Real Earnings Management: A Critical Review of Literature

Karan Gandhi

The objective of this paper is to review contemporary studies examining Real Earnings Management (REM) and to synthesize the contributions made to this domain. It structures the review around the questions which are likely to be of interest to researchers. This study reviews and synthesizes ten-year literature, and also presents research issues and limitations.  

The review identifies two significant advancements in REM literature, viz., identification of firms which might have managed real activities and the impact of corporate governance mechanisms on REM practices. Further, it presents various research issues: (i) to identify the most appropriate approach for identification of firms which are likely to engage in REM, (ii) to identify most appropriate model for estimation of normal level of discretionary expenses, (iii) to explore the perceptions of non-finance executives also, who have more direct influence on real activities of critical importance, (iv) to examine management of specific discretionary expenses, (v) to examine impact of International Financial Reporting Standards (IFRS) adoption, and change in governance regimes on choice of earnings management strategies, and (vi) to examine existing evidences on REM practices with meta-analysis technique. Lastly, this study also discusses few limitations of existing literature on REM. 

The present study draws attention to the unaddressed research issues and explains how to better identify susceptible REM firms. This study also underscores the issues in REM literature which not only extends the frontiers of this domain but is also likely to increase the power of statistical tests in the future REM research.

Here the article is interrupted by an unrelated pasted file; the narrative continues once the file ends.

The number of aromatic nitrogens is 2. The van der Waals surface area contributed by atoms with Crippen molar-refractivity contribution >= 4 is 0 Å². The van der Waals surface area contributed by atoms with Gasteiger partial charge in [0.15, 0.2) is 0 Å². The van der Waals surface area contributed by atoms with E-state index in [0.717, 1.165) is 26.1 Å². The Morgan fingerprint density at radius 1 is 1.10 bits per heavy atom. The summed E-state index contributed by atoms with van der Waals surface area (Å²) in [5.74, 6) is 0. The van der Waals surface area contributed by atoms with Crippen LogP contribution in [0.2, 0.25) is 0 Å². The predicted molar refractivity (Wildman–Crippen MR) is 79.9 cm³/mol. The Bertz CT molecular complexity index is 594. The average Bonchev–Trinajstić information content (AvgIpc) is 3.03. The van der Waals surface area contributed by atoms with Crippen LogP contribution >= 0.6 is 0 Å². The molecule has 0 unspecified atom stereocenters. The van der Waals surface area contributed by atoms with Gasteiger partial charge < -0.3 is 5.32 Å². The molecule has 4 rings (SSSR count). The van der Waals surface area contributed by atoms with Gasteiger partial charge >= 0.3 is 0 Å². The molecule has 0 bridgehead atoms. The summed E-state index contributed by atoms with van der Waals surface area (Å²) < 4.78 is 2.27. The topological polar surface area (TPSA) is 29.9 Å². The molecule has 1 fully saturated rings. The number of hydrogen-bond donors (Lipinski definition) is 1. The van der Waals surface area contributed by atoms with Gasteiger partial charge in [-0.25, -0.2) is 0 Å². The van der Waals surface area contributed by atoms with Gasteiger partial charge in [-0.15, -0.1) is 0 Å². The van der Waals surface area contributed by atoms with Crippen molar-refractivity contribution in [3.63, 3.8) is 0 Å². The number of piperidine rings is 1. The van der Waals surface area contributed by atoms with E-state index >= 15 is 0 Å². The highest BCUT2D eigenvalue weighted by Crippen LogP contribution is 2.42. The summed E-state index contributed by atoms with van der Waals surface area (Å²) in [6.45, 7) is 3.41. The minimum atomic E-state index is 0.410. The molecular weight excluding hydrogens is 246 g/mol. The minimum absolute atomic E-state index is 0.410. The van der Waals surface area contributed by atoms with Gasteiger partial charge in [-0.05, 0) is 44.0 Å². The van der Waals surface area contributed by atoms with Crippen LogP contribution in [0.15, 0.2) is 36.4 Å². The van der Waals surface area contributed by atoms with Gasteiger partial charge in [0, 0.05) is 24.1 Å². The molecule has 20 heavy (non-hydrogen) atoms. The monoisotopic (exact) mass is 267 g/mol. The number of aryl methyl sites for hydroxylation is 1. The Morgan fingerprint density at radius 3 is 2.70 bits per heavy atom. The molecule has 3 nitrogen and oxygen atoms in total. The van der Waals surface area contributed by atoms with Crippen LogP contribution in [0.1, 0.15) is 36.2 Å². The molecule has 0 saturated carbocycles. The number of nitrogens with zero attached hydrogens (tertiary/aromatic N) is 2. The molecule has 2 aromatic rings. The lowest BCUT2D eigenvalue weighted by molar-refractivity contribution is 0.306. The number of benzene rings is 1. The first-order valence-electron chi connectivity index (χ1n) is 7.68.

Capital Adequacy of Indian Commercial Banks under      
Basel Regime – An Empirical Study

Ratna Barua

Basel capital regulations rely on higher capital adequacy ratios as one of the key prudential tool. Indian banking sector had been able to comply with the minimum capital requirement as per the Basel I and Basel II norms. The minimum capital requirement of Indian banks has increased substantially under Basel III regime due to introduction of Capital Conservation Buffer.  Indian banking sector has been going through a challenging phase with higher level of non-performing assets, lower profitability and erosion of capital since introduction of Basel III. Banks have been finding it difficult to meet statutory regulatory capital requirement. Therefore, the objective of this paper is to identify the factors determining the capital adequacy ratio of Indian banks. The study empirically analyses the impact of profitability, risk management capacity and of macroeconomic factors on capital adequacy ratio of Scheduled Commercial Banks in India (SCBs) for the period 1999-2016. The study finds that bank specific variables like profitability, credit risk, capitalisation, leverage, credit growth are the most important determinants of capital adequacy of Indian banks. Macroeconomic variables also play a major role in determining capital adequacy of Indian banks.

 

Book Review

Financial Economy:  
Evolutions at the Edge of Crisis

Smita Roy Trivedi and Sutanu Bhattacharya

New York, Routledge, Taylor & Francis Books India Pvt. Ltd., 2018, pg. xiii+281,
Rs. 795.

Reviewed by Dr R Dasgupta, Ex-Professor, National Institute of Bank Management, Pune.